The award recognizes K–12 library professionals for outstanding achievement and the exemplary use of technology and services to engage children and teens toward fostering multiple literacies. The recognition proved especially important over the past year as librarians nationwide stepped up to support students, families, and educators who have had to manage distance learning during the COVID pandemic.

Jones is featured in the April issue of the School Library Journal.  The article highlighting Jones’ accomplishments is titled “Journeying with Jones.” It tells how Jones created the Journey with Jones program in March 2020 to connect with her students who had stopped coming to school in-person because of the COVID pandemic. Other special literacy initiatives Jones has created for her students include a Battle of the Books competition that has grown to 10 schools district-wide; the 40 Book Challenge; and the MESH Society (media literacy, ethics, sociology, and history), in which students read titles across these categories.

As a 2021 School Librarian of the Year Award winner, Jones will receive a suite of awards from Scholastic, including a $2,500 cash award and $2,500 in-kind digital and/or print products for her library, in addition to a visit from John Schumacher, the Ambassador of School Libraries for Scholastic Book Fairs, who will gift one book to every student at Live Oak Middle School, and a Scholastic Book Fairs “Mr. Schu’s Picks” collection of books for the school library.



John Hill, Finalist for State Principal of the Year

Albany Middle School Principal John Hill, who was named Livingston Parish’s Middle School Principal of the Year, has advanced to be a state semi-finalist for Louisiana’s Principal of the Year.

The winners of the state’s 2022 Teacher and Principal of the Year Award Programs will be announced live at the 2021 Teacher Leader Summit on May 25 in New Orleans.  All the semi-finalists will be honored at the Annual Excellent Educators Awards Gala, sponsored by Dream Teachers, the Louisiana Association of Principals, and the Louisiana Department of Education, on July 16.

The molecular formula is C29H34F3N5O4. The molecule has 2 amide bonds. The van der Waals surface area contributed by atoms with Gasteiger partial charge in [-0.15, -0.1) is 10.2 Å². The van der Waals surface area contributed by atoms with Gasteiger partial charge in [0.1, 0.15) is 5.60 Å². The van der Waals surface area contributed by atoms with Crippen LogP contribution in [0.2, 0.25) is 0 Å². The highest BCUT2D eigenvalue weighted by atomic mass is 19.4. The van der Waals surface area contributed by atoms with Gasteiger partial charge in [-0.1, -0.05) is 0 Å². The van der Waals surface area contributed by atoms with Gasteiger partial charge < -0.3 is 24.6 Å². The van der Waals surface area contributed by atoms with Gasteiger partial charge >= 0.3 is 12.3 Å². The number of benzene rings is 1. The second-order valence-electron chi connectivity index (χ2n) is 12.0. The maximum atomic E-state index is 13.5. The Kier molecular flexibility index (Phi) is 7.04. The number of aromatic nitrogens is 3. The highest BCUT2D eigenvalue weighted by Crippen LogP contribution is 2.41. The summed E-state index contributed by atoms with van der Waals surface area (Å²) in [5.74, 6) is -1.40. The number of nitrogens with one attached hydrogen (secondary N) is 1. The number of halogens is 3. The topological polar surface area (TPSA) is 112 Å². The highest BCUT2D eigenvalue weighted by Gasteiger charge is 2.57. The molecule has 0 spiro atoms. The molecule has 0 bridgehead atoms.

“Congratulations to Mr. Hill for being rightly recognized for his outstanding performance as an educator,” Superintendent Joe Murphy said.  “He is an exceptional principal who exemplifies the best of our education profession.”



The Livingston Parish School Board is asking voters to extend an existing 8.64 mills dedicated to capital improvements in the Denham Springs School District to fund much-needed athletic facility improvements at the high school with no increase in taxes paid each year.

The bond election proposition will appear on the April 24 ballot for voters in the Denham Springs School Taxing District. School Board Member Cecil Harris said the district’s strong AA bond rating and current record-low interest rates make this the best time for school leaders to obtain additional funds, since that can be done with no increased annual cost to taxpayers.